July 13, 1954
Chas. W. Eaby, Chas. W. Eaby, Jr., Lancaster, for appellant.
William C. Storb, Dist. Atty., Lancaster, Daniel J. McCauley, Jr., Spec. Deputy Atty. Gen., Philadelphia, Frank F. Truscott, Atty. Gen., Harrisburg, for appellee.
Before Rhodes, P. J., and Ross, Gunther, Wright, and Ervin, JJ.
[ 175 Pa. Super. Page 577]
This is a prosecution under the Pennsylvania Securities Act, Act of June 24, 1939, P.L. 748, as re-enacted and amended by the Act of July 10, 1941, P.L. 317, 70 P.S. § 31 et seq. The defendant was tried by a judge sitting without a jury pursuant to section 1 of the Act of June 11, 1935, P.L. 319 as amended, 19 P.S. § 786. At the conclusion of the Commonwealth's case counsel for the defendant orally asked the court for a 'directed verdict of not guilty', which was refused. The court found the defendant guilty and after sentence was pronounced, he took this appeal.
The Commonwealth argues with considerable force that this appeal should be quashed for the reason that the defendant's failure to put his request for a directed verdict in writing precludes an appellate review of the question of the sufficiency of the evidence. Cf. Com. v. Nathan, 93 Pa. Super. 193; Com. v. Ott, 154 Pa. Super. 647,
[ 175 Pa. Super. Page 57836]
A.2d 838; Com. v. Deibert, 106 Pa. Super. 497, 163 A. 68. We prefer, however, to dispose of the case on its merits.
The defendant was convicted of a violation of section 22 of the Pennsylvania Securities Act, supra, 70 P.S. § 52, which provides, inter alia: 'Any dealer or salesman who shall in this State, without being registered hereunder * * * (b) engage in the business of inducing holders of securities to effect the sale thereof through a person registered hereunder or otherwise, directly or indirectly, in order to produce funds to pay for other investments sold by such dealer or by such salesman for a dealer * * *' shall be guilty of a misdemeanor.
In January 1952 the defendant made three separate trips to the home of Christian R. Martin in Earl Township, Lancaster County. On each occasion Martin turned over to the defendant certain shares of stock in various corporations and received in return oil and gas leases on a total of 200 acres of land in San Miguel County, New Mexico. These leases apparently were owned by N. S. Bowles and Clyde R. Bowles, as defendant's exhibit No. 5 shows transfer of the leases by the Bowles to Martin.
The defendant was not registered as a dealer or salesman under the Act; he does not contend that he was not a dealer or salesman, nor does he contend that the items for which he received securities from Martin were not investments. He does contend, however, that there is no evidence that he induced Martin to part with the securities.
On cross-examination Martin gave affirmative answers when counsel for the defendant suggested that the defendant employed 'no force or inducement' to get him to make the transfers, that 'there was no force used to compel' him to do so, that he had 'nobody to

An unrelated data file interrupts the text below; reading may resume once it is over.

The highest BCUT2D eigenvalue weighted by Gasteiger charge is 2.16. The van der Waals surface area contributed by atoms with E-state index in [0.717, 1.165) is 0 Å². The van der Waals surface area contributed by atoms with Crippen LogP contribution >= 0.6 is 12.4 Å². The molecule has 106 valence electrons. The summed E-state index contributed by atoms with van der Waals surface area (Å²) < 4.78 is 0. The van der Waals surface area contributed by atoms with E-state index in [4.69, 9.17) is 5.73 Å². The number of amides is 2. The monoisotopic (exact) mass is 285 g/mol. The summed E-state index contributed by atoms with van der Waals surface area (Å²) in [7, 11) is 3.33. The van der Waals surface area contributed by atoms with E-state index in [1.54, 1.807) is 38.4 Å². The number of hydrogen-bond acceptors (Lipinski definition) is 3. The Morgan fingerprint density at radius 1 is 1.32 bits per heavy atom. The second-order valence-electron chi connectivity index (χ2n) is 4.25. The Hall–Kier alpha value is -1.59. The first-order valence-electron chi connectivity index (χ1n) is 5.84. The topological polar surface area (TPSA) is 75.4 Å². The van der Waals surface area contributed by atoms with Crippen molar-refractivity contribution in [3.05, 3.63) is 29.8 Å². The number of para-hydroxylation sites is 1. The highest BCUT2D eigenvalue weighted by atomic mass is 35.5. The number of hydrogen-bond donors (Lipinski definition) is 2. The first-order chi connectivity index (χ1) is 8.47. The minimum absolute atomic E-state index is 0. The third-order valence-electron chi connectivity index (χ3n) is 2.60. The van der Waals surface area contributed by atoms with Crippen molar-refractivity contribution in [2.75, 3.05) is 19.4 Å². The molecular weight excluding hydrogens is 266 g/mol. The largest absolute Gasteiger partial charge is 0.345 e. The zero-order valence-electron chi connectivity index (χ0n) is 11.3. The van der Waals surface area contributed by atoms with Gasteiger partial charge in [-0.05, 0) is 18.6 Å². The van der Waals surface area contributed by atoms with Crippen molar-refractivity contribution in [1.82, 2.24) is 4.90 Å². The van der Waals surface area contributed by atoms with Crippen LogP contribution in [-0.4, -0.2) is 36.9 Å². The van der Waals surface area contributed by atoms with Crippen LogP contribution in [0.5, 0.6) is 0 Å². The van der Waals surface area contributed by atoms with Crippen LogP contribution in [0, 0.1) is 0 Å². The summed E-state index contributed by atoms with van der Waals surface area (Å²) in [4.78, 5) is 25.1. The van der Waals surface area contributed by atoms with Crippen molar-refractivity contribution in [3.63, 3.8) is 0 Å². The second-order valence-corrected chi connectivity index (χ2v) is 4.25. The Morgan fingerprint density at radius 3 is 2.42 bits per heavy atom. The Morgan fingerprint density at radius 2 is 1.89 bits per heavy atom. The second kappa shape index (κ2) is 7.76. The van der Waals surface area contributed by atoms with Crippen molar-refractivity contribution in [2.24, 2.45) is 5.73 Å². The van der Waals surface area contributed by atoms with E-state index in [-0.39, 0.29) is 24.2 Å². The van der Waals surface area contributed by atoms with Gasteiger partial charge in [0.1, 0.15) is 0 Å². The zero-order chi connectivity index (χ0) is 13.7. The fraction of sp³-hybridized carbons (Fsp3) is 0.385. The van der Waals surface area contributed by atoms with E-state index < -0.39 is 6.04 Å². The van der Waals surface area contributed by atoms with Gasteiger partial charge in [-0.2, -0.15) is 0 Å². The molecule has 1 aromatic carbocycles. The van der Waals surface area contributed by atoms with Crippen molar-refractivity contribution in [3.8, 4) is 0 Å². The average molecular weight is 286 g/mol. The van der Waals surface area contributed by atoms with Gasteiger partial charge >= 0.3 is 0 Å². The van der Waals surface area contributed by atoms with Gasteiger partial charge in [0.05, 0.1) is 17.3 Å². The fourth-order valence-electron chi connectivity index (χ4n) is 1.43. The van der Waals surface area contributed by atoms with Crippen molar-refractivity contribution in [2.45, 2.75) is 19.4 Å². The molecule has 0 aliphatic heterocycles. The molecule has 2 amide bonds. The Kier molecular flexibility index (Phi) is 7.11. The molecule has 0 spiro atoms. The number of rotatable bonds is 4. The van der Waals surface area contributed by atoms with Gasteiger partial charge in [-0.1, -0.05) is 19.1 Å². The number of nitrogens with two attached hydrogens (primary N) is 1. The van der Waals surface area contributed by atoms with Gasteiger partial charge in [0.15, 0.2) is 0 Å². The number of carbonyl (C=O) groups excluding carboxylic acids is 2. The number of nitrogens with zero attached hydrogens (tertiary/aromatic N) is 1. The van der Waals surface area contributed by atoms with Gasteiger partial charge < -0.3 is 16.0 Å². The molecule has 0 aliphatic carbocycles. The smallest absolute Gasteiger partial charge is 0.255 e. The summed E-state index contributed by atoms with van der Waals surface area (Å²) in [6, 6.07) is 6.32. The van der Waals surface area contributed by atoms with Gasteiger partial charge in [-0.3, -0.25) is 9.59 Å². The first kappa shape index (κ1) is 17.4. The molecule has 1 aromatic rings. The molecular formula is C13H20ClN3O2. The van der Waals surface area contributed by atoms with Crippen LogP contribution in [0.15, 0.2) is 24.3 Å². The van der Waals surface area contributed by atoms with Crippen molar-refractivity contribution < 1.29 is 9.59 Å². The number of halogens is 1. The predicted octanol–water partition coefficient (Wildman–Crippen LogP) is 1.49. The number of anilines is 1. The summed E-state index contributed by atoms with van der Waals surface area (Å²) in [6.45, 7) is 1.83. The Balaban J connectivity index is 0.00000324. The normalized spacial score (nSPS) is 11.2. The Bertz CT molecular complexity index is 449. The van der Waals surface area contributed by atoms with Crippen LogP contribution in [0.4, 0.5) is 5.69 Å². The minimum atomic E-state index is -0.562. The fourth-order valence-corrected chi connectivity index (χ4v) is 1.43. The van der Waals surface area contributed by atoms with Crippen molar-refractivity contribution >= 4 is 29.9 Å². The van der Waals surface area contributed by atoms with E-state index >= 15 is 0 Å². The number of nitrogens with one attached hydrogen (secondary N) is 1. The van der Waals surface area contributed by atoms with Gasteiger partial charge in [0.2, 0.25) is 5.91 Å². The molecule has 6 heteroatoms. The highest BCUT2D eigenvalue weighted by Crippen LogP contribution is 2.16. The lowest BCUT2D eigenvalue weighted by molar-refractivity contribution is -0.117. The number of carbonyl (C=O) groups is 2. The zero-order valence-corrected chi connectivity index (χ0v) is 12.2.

[ 175 Pa. Super. Page 579]
blame except' himself, and that he was 'perfectly satisfied with the whole 3 transactions'.
The defendant argues that this testimony shows that Martin was not coerced into turning over his stock and did it willingly and, therefore, it follows that he was not induced to part with his securities. This argument, however, is fallacious because it puts too restricted a meaning on the word 'induce'. 'Induce' is defined in Webster's New International Dictionary, 2d Ed., to mean: 'to lead on; to influence, to prevail on; to move by persuasion or influence. * * * to bring on or about; to effect; cause; as a fever induced by fatigue or exposure'. The United States Supreme Court in International Brotherhood of Electrical Workers, Local 501, A. F. of L. v. National Labor Relations Board, 341 U.S. 694, 701, 702, 71 S.Ct. 954, 95 L.Ed. 1299, in construing the Labor Relations Act, 29 U.S.C.A. § 151 et seq., held that the word 'induce' includes every form of influence and persuasion. 'Induce' does not necessarily include any element of fraud or coercion. It may -- and often does -- consist of the glib talk of a salesman, particularly of a salesman of oil leases on land in New Mexico.
In this case, there is no testimony directly showing inducement. However, the fact finder might -- and obviously did -- infer inducement from all the circumstances: the age of Martin (77 years), the type and value of the stocks turned over for the leases, the speculative nature and value of the leases, and particularly the fact that the defendant undoubtedly was the moving party in the transactions -- he went to the home of Martin.
Although as stated above, the leases which were transferred to Martin were owned by Bowles and not by the defendant, the latter contends that this was only an exchange of securities, and therefore no violation of the Act. We do not agree with this contention.
[ 175 Pa. Super. Page 580]
In our opinion, the transaction here constituted a 'sale' within the meaning of the Act.
Judgment of sentence affirmed.
HIRT and WOODSIDE, JJ., absent.
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